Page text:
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Blue Monday let down on UK Dating sites

You’d think that, with so many millions now populating UK dating sites, finding your perfect partner would be an absolute piece of cake, and it should be. Then why, whilst browsing the multitudes of smiling faces of my target audience, is it proving to be such a hardship?

A for instance: the other night, got in from work, logged on to the old lappy, checked out the correspondence (to be fair, most of my GMail I’d either responded to at work, not that there was anything groundbreaking worth getting copped for by my boss, but you’ve just gotta check if you’ve had any dating site e-mails or PMs, innit?) and decided I wasn’t going to shift until I’d made contact with at least three new possibilities, which is not many, considering the dating site in question boasted in excess of a 7-figure membership.

I don’t know what you’re like when you first log on to your dating sites, but do you always start at the ‘new members’ bit, first? Then filter by age, sex (obviously – why else would we be on there?!?) and locality. And then, if there’s nothing in that ‘saved search’, expand it to the next one, with slightly wider parameters, no?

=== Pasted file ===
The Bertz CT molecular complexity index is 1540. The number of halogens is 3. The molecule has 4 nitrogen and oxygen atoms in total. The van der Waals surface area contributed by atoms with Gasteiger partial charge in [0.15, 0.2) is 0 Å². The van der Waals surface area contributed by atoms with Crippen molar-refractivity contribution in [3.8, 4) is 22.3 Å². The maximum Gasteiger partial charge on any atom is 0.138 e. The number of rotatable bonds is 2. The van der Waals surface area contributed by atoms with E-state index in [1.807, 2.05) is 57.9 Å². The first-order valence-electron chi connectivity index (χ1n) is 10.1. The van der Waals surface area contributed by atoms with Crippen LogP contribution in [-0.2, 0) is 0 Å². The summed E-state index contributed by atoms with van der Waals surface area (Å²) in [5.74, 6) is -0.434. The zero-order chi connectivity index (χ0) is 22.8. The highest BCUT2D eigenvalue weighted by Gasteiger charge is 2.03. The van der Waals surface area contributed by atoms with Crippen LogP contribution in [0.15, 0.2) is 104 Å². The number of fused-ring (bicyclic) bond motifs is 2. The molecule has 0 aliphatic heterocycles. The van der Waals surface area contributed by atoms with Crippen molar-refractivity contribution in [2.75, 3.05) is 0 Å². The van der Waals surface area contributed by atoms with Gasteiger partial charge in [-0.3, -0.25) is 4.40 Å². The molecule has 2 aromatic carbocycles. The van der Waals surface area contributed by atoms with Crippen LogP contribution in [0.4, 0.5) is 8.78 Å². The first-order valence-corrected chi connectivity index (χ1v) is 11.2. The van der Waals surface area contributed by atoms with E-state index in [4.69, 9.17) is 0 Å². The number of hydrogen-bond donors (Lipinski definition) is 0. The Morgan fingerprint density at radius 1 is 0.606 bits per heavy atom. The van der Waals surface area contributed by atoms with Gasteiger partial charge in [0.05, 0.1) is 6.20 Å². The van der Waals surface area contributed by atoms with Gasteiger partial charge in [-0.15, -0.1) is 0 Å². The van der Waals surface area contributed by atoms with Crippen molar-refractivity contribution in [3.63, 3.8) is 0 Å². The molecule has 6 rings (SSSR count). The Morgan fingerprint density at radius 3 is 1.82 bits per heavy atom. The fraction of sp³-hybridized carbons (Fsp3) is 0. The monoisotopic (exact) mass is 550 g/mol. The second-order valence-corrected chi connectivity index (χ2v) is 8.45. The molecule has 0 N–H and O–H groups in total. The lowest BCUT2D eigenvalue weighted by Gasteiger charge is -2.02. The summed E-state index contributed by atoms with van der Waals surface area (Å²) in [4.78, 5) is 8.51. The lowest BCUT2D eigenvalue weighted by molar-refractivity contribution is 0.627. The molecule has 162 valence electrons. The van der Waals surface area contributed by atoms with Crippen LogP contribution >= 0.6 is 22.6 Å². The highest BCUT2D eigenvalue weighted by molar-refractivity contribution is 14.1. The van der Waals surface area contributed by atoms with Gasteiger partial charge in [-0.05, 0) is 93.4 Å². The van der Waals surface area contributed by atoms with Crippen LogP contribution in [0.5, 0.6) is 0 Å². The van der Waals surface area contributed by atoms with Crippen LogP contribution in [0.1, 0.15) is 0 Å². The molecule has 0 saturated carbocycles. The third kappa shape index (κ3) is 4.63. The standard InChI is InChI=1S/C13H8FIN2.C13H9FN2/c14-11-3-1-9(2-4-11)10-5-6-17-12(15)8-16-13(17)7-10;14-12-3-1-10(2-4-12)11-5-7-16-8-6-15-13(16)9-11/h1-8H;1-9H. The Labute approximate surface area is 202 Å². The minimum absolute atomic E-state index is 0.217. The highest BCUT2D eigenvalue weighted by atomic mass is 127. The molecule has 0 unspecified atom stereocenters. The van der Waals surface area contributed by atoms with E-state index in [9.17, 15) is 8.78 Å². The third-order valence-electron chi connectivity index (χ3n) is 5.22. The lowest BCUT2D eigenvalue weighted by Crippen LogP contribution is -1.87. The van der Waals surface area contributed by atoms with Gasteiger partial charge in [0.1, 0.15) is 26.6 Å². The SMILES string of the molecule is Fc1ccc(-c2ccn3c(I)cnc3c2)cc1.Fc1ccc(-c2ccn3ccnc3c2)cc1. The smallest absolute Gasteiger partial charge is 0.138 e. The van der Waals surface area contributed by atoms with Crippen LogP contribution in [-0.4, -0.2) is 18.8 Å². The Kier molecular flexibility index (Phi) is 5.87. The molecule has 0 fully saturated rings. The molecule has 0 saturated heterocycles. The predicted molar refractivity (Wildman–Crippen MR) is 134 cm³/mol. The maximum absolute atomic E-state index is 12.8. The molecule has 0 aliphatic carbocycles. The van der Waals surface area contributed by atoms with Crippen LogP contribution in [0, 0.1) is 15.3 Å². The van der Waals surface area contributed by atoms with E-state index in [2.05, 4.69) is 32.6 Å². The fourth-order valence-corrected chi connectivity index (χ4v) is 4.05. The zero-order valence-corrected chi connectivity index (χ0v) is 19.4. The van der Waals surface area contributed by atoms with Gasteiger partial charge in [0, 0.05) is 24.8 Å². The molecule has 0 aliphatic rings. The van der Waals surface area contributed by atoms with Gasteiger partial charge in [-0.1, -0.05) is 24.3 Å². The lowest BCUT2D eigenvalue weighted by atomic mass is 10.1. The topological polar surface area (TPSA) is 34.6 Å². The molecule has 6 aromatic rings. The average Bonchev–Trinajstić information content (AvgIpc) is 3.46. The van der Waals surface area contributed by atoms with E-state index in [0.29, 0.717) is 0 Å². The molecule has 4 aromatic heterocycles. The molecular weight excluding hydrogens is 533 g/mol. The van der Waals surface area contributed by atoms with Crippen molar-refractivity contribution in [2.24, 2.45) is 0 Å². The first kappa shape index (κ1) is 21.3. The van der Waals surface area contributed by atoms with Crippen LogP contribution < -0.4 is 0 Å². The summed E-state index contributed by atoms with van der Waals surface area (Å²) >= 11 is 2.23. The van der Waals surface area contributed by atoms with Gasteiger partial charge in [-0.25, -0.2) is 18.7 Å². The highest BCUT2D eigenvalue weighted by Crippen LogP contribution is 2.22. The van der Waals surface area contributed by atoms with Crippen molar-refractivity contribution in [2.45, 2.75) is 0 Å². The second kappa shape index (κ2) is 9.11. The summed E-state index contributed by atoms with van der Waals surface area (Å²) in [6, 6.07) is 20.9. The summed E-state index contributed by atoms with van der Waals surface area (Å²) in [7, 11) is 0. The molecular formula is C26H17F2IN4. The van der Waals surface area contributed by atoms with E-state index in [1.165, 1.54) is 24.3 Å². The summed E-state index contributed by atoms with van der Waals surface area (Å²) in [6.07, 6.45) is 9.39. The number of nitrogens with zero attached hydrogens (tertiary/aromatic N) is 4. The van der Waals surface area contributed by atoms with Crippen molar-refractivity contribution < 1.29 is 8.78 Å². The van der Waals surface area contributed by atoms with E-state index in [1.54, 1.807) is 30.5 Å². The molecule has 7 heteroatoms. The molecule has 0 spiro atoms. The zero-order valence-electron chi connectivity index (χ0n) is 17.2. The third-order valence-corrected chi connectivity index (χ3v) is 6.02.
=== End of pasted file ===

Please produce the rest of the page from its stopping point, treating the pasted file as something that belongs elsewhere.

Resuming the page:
Brilliant feature, the ‘saved search’, which I must admit I’ve only found on paid dating sites, thus far, but it does save a hell of a lot of time, time that could be spent checking out the results, not creating the search itself. It’s a bit like going to a new town and not having to check out all of the bars before you decide which one to go into; if you know where your target audience is going to congregate, you waste less time (and money, especially in Birmingham, or other big cities) roaming the January streets date-less and can get straight to the action!

Anyway, back to the dating site dilemma of Monday evening – I don’t know whether it was just a slack night due to any potential new members saving the last of their cash for the last weekend before payday (Gosh, how long does it feel since we’ve been paid?) or whether Blue Monday just dashed the spirits of hopeful romantics nationwide, but it was slow.

Six hours later, with two empty bottles of Shiraz at my side, nothing. You can tell how bad it was: normally after one bottle, I’m sending invites to literally all new dating site members, but Monday, zip! Ah, well; let’s hope tonight brings a few more newbies, and this time, see if they spend a little more time over their dating site profiles to entice me to get in touch with them, without having to submit my liver to any more 13.5%ABV plonk! Happy dating!

Leading dating site targeting long term singles